Friday, October 30, 2009

Cute Fruit

This is, quite possibly, the most adorable vegetable I have ever grown. Although it is technically classified as a fruit, allowing my, oh so clever title. Everything about them is miniature, which I find irresistible. Tiny curlicue climbing tendrils, itty bitty yellow flowers, and small, ivy-like leaves. And the fruits themselves look just like a watermelon, perfect for Tom Thumb.

They are bite-sized, crunchy, and just the slightest bit sour.

This is another treat from Territorial Seeds. It's the Mexican Sour Gherkin, listed in their catalog under "Novelty Cucumbers".

Were I in the business of coaxing children to eat vegetables I would use this as a secret weapon. And I feel justified in writing about these dainty treats on the cusp of November, because the plants are still bearing fruit. I don't know of too many cukes that can accomplish that feat this late in the season.

Best Bang for the Botanical Buck

Oh sure I love the luscious fruits and vegetables as much as anybody; the blowzy, plump, colorful tomatoes, melons, corn, and peaches. But I get the most satisfaction from growing plants that have a longer season and hang around when there is not much in the garden to eat. Greens and some of the heartier herbs are the plants I value most.

This bed of mixed lettuces has been providing crunchy salads for a couple of months now, and some of the varieties will survive through the winter. It is planted with a seed mix from Territorial Seeds, my favorite seed source. Here is how they describe the mix.

"Provencal Winter Mix
32 days. This famous mesclun salad blend is composed of 3 colorful, winter-hardy French lettuces-Continuity, Salad Bowl, and Brunia-as well as Roquette, Corn Salad, Treviso radicchio, Broadleaf Batavian endive, Dark Green Italian parsley, and Chervil. This makes a colorful salad mix as well as a wonderful summer garden landscape planting. Add pansies or violas for a celestial treat." And it's all true.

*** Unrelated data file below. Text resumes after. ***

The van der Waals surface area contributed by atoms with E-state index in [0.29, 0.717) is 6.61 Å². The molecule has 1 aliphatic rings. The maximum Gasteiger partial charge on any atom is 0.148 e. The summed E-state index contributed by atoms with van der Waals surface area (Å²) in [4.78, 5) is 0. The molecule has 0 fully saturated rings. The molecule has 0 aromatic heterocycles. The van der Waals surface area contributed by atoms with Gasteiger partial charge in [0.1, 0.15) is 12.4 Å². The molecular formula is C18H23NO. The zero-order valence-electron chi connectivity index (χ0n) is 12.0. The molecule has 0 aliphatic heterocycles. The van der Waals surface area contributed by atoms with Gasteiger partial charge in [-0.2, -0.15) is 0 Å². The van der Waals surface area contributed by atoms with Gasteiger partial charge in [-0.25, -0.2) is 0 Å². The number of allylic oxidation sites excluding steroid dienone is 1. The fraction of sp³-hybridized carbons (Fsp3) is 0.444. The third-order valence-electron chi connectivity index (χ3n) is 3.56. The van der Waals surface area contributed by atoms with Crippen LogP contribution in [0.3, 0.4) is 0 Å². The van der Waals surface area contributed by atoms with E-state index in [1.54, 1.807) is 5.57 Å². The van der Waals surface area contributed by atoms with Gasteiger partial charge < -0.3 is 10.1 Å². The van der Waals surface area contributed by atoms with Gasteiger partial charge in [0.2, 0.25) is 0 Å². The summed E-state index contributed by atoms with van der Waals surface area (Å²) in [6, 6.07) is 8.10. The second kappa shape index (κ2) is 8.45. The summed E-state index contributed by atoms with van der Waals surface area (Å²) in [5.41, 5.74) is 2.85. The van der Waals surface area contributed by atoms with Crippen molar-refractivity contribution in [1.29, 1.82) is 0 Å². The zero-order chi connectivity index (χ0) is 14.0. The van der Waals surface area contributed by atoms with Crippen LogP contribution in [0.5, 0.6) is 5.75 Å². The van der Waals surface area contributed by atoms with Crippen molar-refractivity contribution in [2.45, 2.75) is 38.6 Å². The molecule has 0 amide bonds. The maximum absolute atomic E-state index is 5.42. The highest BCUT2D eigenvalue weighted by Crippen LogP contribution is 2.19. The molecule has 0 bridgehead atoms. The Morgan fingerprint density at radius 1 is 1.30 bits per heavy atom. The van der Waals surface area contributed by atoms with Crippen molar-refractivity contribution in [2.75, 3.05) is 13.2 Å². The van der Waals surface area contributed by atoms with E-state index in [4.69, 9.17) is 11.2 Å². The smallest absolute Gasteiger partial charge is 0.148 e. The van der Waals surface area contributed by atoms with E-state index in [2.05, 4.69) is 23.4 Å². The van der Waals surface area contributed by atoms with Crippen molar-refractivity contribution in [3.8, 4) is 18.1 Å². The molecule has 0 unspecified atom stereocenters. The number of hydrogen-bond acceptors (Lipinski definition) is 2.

Also in this salad bed is celery that I started from seed in the spring. 2 plants provide me with leaves that are great in salads and plenty of stalks for soup stocks.

Parsley, chives and oregano have made it through the winters in my garden most years. I just loved being able to go out and grab just a handful or 2 of something, without having to go to the store and buy an amount that may be more than I need.

And then, of course there are my beloved greens, rapini, Chinese broccoli, and mustard greens. Mustard greens are on the menu tonight, along with

Yukon Gold potatoes, and Peruvian Purple potatoes, carrots, beets, turnips, Jerusalem artichokes, and garlic, all from the garden. I intend to roast them in the oven and serve with polenta. But I can't decide whether to call it
Small Batch, Artisan, Oven Roasted, Heirloom Root Vegetables, with Braised Mustard Greens, or Grits, Greens, and Spuds.

Thursday, October 22, 2009

Autumn Leaves

Having grown up in southern California fall color might refer to many things, but never to a change in leaf pigment. Palm trees don't turn. But here in the Pacific Northwest the trees shout at this time of year. From sunny yellows to brooding purples, the trees all try to outdo each other in a final blast before they strip and go to sleep.